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Report on Aggtelek National Park’s Special Winter Tour Februrary 1, 2014: Springs and Wetlands


Report on Aggtelek National Park’s Special Winter Tour Februrary 1, 2014: Springs and Wetlands

 Even in winter, when all seems quiet and asleep, life still teems under the snow, in the bare arms of trees and in the frigid clear skies. A fine perspective and peace of mind may be gleaned while experiencing the infinite power and beauty of nature. Such thoughts percolated in the minds of those families that took part February 1 in Aggtelek National Park’s first Special Winter Tour of the season. This particular tour focused on above-ground springs and World Wetlands Day (Ramsar).*

The purpose of the tour was to familiarise people with the strictly protected surface springs and wetlands of the Aggtelek karst. Aggtelek National Park’s karst surface is marked and defined by the workings of underground waters and above-ground springs. The resulting subterranean steams are a constant 10˚C/50˚F, even when they reach the surface. As a result, these surface waters do not freeze. Four of these streams (Kecső, Jósva, Small and Big Tohonya) converge in the scenic village of Jósvafő. There is no experience more wonderful and vitalising than taking a walk through this unique karst winter landscape and snow-covered forest.

The 7km tour departed from the Baradla Cave Jósvafő entrance. The first stop along the way was where the Jósva Spring spectacularly pours out of the lower Baradla Cave and empties into the Tengerszem (glacial tarn lake). The water flows through locks, dams and channels designed by former Park Director Hubert Kessler in the 1940s. At the far end of the Tengerszem it gathers itself into a mist enshrouded waterfall. Exiting the lake, it becomes a stream that flows sedately through the village of Jósvafő before continuing on. The powerhouse was once used to provide lighting and electricity to the Baradla Cave and the Tengerszem Hotel, which is celebrating its 70th anniversary this year.
The second stop on the tour was the Komló Spring, which brings water to the surface from within the Béke (Peace) Cave. Professor László Jakucs discovered this strictly protected cave in 1952. It is considered one of the most richly stalactite-embellished caves in the country. Due to the high relative humidity and high calcium content of the vapour, the cave air is acknowledged as beneficial to those suffering from respiratory diseases.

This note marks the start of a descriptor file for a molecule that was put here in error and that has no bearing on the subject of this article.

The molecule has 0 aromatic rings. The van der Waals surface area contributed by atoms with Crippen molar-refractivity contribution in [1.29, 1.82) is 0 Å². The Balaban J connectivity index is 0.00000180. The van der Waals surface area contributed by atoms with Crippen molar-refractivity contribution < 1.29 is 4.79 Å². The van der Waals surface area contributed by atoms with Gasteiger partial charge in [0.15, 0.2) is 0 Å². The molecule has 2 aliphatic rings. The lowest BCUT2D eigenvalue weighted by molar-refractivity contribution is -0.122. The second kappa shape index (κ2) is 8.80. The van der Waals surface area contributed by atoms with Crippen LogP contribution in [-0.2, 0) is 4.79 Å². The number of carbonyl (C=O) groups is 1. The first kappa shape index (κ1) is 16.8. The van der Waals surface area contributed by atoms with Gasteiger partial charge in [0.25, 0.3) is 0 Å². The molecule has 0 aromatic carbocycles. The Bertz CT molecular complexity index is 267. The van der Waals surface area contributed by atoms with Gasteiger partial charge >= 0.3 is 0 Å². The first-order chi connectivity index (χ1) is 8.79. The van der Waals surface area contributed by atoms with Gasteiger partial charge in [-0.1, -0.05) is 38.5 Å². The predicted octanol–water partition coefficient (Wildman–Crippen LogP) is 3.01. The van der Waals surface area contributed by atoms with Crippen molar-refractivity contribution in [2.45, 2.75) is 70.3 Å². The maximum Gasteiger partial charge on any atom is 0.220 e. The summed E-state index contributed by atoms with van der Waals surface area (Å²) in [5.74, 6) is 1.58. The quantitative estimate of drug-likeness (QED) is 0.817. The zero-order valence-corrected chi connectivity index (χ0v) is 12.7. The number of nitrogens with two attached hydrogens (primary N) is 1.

Following the Jósva Stream, guided along mill flumes in this area, we joined the Fürkész (Wasp) Nature Trail in Jósvafő. We successfully navigated the rope bridge suspended above the rushing waters and emerged on the other side dry boots to continue the journey.
In the old village square we passed the Calvinist church (1399) and free-standing Baroque-style bell tower (1851), local museum, Old Mill Inn, and the rural “Kisház” guesthouse, the oldest house (XIX. century) in Jósvafő. Strolling past the parsonage we arrived at the scenic confluence of the Jósva and Tohona Streams by the Manor House Environmental Education Centre and Hucul Horse** Riding Centre. Further on, we gazed at the Kecső and Tonoya Streams on our way out of the north end of the village and into the countryside.

A few hundred meters from the village is the Kossuth Cave, discovered in 1956. This cave is the source of the Tohonya Stream. This spring is unique among the many other springs in the Aggtelek karst in that its water is actually warmer (14˚C/57˚F) in the winter. In 2009, after decades of exploration, researchers finally managed to pass through the so-called “Hopeless” Siphon and access the halls and passages beyond.

From there, we turned off to follow a section of the Tohonya-Kuriszlán Nature Trail. This route followed the Tohonya Stream, remarkable for its variable flow, all the way to the Kis-Tohonya Spring. Along the way, we encountered deer, hares and hucul mares coming to slake their thirst.